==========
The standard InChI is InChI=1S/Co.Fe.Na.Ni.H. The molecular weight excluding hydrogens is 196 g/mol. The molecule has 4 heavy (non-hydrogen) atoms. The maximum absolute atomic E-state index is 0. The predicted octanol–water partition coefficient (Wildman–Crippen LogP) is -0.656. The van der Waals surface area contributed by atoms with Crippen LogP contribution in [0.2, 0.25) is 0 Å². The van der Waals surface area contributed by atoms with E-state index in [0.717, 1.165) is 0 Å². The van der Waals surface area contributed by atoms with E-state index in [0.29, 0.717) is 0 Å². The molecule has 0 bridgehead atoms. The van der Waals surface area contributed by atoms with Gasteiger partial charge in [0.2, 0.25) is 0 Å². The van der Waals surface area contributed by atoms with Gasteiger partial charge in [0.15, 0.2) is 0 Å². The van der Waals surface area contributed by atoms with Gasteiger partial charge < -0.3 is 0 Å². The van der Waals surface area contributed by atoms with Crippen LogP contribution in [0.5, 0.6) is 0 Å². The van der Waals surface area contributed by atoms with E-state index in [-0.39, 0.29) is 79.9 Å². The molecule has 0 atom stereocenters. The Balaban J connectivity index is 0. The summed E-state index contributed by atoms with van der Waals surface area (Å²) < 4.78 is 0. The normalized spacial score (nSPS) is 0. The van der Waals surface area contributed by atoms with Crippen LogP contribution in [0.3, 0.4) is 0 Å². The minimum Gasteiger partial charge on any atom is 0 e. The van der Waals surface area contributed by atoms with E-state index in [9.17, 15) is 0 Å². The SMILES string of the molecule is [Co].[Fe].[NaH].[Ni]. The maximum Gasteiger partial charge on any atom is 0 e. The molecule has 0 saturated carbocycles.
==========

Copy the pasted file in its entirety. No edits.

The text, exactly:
The standard InChI is InChI=1S/Co.Fe.Na.Ni.H. The molecular weight excluding hydrogens is 196 g/mol. The molecule has 4 heavy (non-hydrogen) atoms. The maximum absolute atomic E-state index is 0. The predicted octanol–water partition coefficient (Wildman–Crippen LogP) is -0.656. The van der Waals surface area contributed by atoms with Crippen LogP contribution in [0.2, 0.25) is 0 Å². The van der Waals surface area contributed by atoms with E-state index in [0.717, 1.165) is 0 Å². The van der Waals surface area contributed by atoms with E-state index in [0.29, 0.717) is 0 Å². The molecule has 0 bridgehead atoms. The van der Waals surface area contributed by atoms with Gasteiger partial charge in [0.2, 0.25) is 0 Å². The van der Waals surface area contributed by atoms with Gasteiger partial charge in [0.15, 0.2) is 0 Å². The van der Waals surface area contributed by atoms with Gasteiger partial charge < -0.3 is 0 Å². The van der Waals surface area contributed by atoms with Crippen LogP contribution in [0.5, 0.6) is 0 Å². The van der Waals surface area contributed by atoms with E-state index in [-0.39, 0.29) is 79.9 Å². The molecule has 0 atom stereocenters. The Balaban J connectivity index is 0. The summed E-state index contributed by atoms with van der Waals surface area (Å²) < 4.78 is 0. The normalized spacial score (nSPS) is 0. The van der Waals surface area contributed by atoms with Crippen LogP contribution in [0.3, 0.4) is 0 Å². The minimum Gasteiger partial charge on any atom is 0 e. The van der Waals surface area contributed by atoms with E-state index in [9.17, 15) is 0 Å². The SMILES string of the molecule is [Co].[Fe].[NaH].[Ni]. The maximum Gasteiger partial charge on any atom is 0 e. The molecule has 0 saturated carbocycles.